Results: A total of 199 questionnaires were completed by veterinarians from 14 different countries. Of the respondents, 43% worked in private hospitals, 36% in private practices and 21% in university teaching hospitals. In 40 institutions (23%) there was at least one diplomate of the European or American colleges of veterinary anaesthesia and analgesia on staff. Individual respondents reported routinely employ the following anaesthesia monitoring modalities: electrocardiography (80%), invasive arterial blood pressures (70%), pulse oximetry (60%), capnography (55%), arterial blood gases (47%), composition of inspired and expired gases (45%) and body temperature (35%). Drugs administered frequently or routinely as part of a standard protocol were: acepromazine (44%), xylazine (68%), butorphanol (59%), ketamine (96%), diazepam (83%), isoflurane (76%), dobutamine (46%), and, as a nonsteroidal anti-inflammatory drug, phenylbutazone (73%) or flunixin meglumine (66%). Recovery was routinely assisted by 40%. The main factors perceived by the respondents to affect outcome of equine anaesthesia were the preoperative health status of the animal and training of the anaesthetist.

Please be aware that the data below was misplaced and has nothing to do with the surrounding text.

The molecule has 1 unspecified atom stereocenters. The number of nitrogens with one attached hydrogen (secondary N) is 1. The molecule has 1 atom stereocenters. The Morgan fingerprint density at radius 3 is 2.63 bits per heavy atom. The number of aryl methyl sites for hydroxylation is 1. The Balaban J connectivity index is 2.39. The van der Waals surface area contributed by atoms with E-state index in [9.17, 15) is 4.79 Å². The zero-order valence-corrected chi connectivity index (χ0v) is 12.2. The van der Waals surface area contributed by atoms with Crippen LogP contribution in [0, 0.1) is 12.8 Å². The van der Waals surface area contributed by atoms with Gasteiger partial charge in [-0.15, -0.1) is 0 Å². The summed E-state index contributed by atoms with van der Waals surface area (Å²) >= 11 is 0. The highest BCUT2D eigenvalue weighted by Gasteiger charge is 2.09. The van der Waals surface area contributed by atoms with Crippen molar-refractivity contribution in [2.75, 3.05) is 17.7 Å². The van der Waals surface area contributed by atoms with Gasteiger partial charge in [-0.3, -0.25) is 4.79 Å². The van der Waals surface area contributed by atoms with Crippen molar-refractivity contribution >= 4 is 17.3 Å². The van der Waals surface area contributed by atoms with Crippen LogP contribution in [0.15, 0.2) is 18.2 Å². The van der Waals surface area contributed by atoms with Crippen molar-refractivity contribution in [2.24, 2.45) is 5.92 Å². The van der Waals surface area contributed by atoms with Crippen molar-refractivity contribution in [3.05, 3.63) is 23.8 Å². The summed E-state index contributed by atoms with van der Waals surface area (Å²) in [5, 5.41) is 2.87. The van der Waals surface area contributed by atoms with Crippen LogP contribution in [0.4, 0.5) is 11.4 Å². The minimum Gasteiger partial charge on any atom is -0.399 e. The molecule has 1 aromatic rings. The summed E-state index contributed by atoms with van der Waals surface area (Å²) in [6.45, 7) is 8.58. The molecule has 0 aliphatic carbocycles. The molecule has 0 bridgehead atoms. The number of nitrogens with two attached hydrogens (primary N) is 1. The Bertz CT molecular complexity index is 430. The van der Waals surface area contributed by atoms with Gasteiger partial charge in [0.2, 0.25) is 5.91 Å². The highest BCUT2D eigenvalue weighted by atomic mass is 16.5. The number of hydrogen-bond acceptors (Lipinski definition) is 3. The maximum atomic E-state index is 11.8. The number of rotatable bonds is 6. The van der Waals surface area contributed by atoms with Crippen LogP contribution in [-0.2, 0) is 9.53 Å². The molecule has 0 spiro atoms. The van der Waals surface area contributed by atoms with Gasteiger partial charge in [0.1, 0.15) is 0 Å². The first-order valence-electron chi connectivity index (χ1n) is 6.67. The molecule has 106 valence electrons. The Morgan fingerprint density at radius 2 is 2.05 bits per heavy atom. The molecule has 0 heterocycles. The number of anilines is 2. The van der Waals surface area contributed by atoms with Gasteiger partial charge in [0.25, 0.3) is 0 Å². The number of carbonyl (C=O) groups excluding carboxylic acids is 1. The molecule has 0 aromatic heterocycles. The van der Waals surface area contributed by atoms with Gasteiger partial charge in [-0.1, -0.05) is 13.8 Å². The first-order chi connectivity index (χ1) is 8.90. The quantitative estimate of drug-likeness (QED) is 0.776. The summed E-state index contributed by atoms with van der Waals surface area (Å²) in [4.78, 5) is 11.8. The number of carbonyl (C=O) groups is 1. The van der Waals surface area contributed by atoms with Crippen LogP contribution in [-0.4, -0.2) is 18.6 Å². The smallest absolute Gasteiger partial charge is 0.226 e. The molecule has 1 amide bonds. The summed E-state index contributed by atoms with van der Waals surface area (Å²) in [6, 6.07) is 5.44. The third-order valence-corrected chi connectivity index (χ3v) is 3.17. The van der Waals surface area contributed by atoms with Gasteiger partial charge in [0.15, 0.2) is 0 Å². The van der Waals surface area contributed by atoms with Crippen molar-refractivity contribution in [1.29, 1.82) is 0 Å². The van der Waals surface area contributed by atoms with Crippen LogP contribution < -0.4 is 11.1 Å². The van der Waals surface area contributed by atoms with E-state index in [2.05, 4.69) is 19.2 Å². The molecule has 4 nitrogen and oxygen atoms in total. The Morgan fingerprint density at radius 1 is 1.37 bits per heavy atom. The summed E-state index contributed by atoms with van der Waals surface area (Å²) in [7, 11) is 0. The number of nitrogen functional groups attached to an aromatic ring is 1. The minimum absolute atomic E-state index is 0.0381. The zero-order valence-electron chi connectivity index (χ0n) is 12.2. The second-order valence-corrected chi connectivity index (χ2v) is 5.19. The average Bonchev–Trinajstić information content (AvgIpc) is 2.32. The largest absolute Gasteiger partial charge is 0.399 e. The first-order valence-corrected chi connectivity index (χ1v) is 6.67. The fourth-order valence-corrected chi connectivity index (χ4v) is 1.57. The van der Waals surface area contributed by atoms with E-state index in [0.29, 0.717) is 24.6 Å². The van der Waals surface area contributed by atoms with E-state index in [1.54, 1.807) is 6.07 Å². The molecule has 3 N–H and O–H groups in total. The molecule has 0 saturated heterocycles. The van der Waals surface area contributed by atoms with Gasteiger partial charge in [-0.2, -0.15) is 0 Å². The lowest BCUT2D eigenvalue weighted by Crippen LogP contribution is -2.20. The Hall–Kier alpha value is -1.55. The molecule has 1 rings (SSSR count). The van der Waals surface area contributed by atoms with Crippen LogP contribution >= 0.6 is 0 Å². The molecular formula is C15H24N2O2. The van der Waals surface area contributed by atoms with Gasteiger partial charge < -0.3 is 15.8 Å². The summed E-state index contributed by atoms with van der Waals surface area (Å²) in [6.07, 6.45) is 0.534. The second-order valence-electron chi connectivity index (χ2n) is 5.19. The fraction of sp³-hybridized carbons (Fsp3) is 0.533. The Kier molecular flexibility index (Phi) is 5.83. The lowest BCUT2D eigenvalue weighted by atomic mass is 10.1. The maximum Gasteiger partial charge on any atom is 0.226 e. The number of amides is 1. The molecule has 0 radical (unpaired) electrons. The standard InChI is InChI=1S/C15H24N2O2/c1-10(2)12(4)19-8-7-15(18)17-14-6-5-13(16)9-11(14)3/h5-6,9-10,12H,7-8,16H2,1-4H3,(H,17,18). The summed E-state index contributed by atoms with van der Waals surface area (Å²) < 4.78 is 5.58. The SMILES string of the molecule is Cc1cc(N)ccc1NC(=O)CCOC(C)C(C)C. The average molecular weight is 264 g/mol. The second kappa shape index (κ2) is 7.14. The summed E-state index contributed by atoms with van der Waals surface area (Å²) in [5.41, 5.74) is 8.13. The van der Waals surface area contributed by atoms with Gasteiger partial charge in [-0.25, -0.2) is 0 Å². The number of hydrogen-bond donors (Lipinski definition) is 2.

Conclusions: Current practice in equine anaesthesia varies widely, and the study has highlighted important topics relevant for designing a future prospective multicentre cohort study (CEPEF-4).

Reasons for performing study: Multicentre Confidential Enquiries into Perioperative Equine Fatalities (CEPEF) have not been conducted since the initial CEPEF Phases 1–3, 20 years ago.
Objectives: To collect data on current practice in equine anaesthesia and to recruit participants for CEPEF-4.